Cash Flow Planning


As discussed in previous articles, the emphasis on cash flow management in a business is the most important but also the least productive function in the general administration of the business.

Without cash, regardless of short term or medium term profitability the business cannot function. If the business is properly financed (the right level of working capital in the business in lieu of current turnover, finance obligations and both supplier and customer credit terms), the concentration on running the business should have less emphasis on daily cash flow issues (but still strong attention to debtor/ creditor control and a proper and realistic cash flow forecasts encompassing all fixed term finance obligations). Instead there should be greater emphasis on business profitability and medium-to-long term planning of future business development.

Proper financial planning in transport means that the business is profitable, that this profitability is accurately assessed monthly, and that all turnover/ expenses are forecasted ahead. This forecast needs to be updated and reviewed monthly as the business environment changes. Once this core piece of information is in place (and bear in mind financial projections are subject to change), then the optimum finance structure should be constructed around this, with adequate short, medium and long term finance.

Starting with long term finance options, investment by shareholders (shareholders equity) and also long term loans (example mortgage on premises), banks now look at 75% maximum loan to value ration and a repayment term of 15 years maximum. What the banks are actually saying is that any future capital purchase by a business will only be possible if liquid funds are in the business, or the business owners have personal funds to invest. In the future assets come to market that are at value but only a business that has the repayment capacity to cover such borrowings from current operations will be considered.

Medium term finance covers term loans and leasing/HP finance. Normally they have maximum terms of 7 years, and while previously finance houses were financing 100% of asset value this is no longer the norm unless the business is financially strong and the finance institution has recourse to additional security. In-house finance packages attached to vehicle manufacturers are strong in the market, promoting sales of their brand through competitive finance rates and the willingness to finance the asset in full. Other asset finance product/finance houses are also in the market whereby interest rates are higher than the pillar Banks and deposits are gained from combining equity in the new asset and a second-hand asset that is free of finance. These are low risk to these finance houses and costly funds but do have quick turnaround times. Medium term funds could also be available from an external investor. Normally this is never seen in transport unless it’s a family investment as the transport sectors’ low margins and high risk involved will not attract any Dragons’ Den investment.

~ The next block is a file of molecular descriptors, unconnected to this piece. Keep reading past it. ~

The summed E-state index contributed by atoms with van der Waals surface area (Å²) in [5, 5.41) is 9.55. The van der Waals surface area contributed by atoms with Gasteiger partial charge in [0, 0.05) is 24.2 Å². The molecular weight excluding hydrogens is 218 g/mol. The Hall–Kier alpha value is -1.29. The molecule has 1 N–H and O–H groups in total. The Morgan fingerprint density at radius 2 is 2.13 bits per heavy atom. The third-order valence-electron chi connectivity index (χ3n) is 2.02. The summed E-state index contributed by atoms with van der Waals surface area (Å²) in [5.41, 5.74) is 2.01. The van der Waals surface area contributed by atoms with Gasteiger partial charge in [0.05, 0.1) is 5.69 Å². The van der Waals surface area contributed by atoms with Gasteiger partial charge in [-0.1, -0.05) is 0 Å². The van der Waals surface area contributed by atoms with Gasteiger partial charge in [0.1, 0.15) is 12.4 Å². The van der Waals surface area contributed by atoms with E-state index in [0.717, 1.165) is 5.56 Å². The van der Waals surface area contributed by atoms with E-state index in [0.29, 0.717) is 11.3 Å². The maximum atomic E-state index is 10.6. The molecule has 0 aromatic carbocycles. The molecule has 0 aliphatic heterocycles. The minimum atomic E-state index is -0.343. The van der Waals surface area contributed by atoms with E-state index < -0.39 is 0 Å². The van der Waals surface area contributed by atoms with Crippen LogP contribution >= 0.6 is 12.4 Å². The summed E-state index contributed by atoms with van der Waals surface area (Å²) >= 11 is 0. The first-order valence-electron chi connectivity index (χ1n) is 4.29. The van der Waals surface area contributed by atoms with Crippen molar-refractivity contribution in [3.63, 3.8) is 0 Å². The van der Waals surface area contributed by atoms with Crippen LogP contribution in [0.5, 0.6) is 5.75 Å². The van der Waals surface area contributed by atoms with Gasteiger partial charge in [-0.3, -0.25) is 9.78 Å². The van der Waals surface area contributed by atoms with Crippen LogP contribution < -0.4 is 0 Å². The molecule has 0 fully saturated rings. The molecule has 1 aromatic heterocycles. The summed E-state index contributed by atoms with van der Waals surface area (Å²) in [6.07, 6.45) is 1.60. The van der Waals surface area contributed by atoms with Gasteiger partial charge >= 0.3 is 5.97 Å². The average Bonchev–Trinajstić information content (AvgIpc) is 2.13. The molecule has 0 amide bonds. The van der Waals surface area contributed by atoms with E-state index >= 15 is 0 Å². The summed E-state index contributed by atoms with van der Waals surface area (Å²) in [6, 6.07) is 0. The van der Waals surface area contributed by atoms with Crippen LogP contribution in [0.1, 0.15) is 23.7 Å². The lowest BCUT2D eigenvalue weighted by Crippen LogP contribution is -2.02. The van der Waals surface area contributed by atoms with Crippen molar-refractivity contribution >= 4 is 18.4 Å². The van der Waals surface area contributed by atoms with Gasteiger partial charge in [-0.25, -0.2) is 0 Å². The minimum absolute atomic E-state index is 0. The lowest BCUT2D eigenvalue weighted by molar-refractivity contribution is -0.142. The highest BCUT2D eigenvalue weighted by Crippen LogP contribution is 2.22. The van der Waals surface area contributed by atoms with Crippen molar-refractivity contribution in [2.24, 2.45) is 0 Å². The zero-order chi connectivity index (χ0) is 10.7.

Short term working capital funds are the crucial element of the finance structure of the business. Adequate cash to operate the business, the ability to purchase at favourable rates because of payment ability and credit worthiness, and the fact that adequate cash in the business, properly managed, allows concentration on business profitability and development as opposed to cash flow firefighting, are key ingredients in the success and long term survival of the business. Low or negative profit margins will give rise to cash shortages, but a profitable business that is expanding can also experience cash flow issues because of the payment structure for inputs (example; labour and diesel) and payment terms from customers, which on average are 45 days or longer. An adequate overdraft is vitally important but an overdraft should return to the black during the trading year (min 30 days or penalties occur). If the bank sees the use of the overdraft as a medium/long term liability it will advise this to be moved to term loan, further pressurising cash flow and will be forced over a period to in effect reduce credit available to the business.

Increasingly banks are offering Invoice Discounting as a tool to transport businesses to free up cash in their debtor books and give the business adequate working capital to run the business. Used correctly Invoice Discounting can be a cost effective tool to get working capital for a sector that is deemed high risk. Most business owners associate Invoice Discounting with the old product called debt factoring (in effect the sale of monies owed at a discount to debt collectors). With Invoice Discounting the control remains within the business and the cost of funds can be lower than term loan. Used properly the administration burden is reduced and while the Invoice Discounting provider will impose audits on the business these will only be relating to how Invoice Discounting is used. Most of these controls should be in the business anyway. Use of Invoice Discounting is not conveyed to customers. It’s ideal where tight cash flow and business expansion are issues, and used wisely can give rise to business development that is hampered by lack of liquid cash.


Text: Donal Dempsey –